2010 Volume 8 Issue 2 Pages 187-200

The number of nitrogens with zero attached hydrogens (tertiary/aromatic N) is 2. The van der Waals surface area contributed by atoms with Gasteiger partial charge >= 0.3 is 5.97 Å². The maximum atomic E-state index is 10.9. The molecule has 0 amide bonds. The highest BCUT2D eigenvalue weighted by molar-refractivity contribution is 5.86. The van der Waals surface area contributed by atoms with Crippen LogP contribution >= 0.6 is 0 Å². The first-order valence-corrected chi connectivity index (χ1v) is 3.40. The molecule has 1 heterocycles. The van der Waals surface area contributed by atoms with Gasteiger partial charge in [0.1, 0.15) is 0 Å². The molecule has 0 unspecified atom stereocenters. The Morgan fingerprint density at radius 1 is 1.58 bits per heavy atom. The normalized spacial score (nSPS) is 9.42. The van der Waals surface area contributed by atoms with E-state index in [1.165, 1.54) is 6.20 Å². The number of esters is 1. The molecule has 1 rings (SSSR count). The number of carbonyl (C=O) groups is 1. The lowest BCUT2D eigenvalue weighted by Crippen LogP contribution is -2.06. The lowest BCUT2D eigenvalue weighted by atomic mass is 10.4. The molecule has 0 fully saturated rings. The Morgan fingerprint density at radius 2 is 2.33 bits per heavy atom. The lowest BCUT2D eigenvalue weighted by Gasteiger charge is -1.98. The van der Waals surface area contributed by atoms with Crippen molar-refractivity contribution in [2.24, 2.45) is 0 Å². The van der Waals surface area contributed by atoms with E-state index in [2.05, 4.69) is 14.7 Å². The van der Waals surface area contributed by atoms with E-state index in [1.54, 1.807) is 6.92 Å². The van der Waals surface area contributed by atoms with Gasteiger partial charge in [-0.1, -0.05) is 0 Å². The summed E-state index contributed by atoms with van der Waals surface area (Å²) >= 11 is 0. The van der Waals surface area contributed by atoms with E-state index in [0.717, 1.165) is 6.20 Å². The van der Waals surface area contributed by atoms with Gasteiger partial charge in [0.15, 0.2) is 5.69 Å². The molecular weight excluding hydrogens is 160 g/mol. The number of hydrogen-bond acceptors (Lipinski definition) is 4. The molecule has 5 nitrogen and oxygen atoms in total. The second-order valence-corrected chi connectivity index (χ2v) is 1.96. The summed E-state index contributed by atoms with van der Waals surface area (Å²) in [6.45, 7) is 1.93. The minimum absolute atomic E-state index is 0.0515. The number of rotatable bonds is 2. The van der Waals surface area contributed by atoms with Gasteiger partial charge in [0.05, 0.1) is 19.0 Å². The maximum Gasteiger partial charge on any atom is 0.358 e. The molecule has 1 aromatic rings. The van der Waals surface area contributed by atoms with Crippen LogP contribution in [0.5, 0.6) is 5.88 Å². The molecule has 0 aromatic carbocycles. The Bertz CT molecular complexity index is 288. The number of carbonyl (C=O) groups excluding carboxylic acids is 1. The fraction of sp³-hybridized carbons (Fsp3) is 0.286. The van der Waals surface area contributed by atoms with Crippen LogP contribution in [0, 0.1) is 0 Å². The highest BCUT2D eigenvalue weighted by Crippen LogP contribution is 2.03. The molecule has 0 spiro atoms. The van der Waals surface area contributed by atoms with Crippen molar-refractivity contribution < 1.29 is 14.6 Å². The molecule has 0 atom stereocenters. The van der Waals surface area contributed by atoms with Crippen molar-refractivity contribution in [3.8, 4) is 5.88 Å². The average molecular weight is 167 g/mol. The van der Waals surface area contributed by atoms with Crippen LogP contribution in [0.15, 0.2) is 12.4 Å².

The driving force of drying shrinkage of hardened cement paste has been attributed to RTln(h)/v with external relative humidity h and water molar volume v in theories of capillary tension and disjoining pressure. However, these theories fail to explain the considerable hysteresis observed in length-change isotherms. In this study, the sorption isotherm and length-change isotherm of cement pastes were determined with different water-to-cement ratios and cement types, and internal pressure of shrinkage ∏ was calculated using the measured strain and elastic modulus of the skeleton. This internal pressure is a kind of disjoining pressure originated from hydration force and built up within adsorbed water films as a result of interactions between the hydrophilic solid surface and water molecules. Changes in internal surface energies of hardened cement pastes due to hydration, drying and temperature history result in a different statistical thickness of the adsorbed water layer under the same equilibrium relative humidity. The proposed model gives a rational explanation for the hysteresis in length-change isotherm.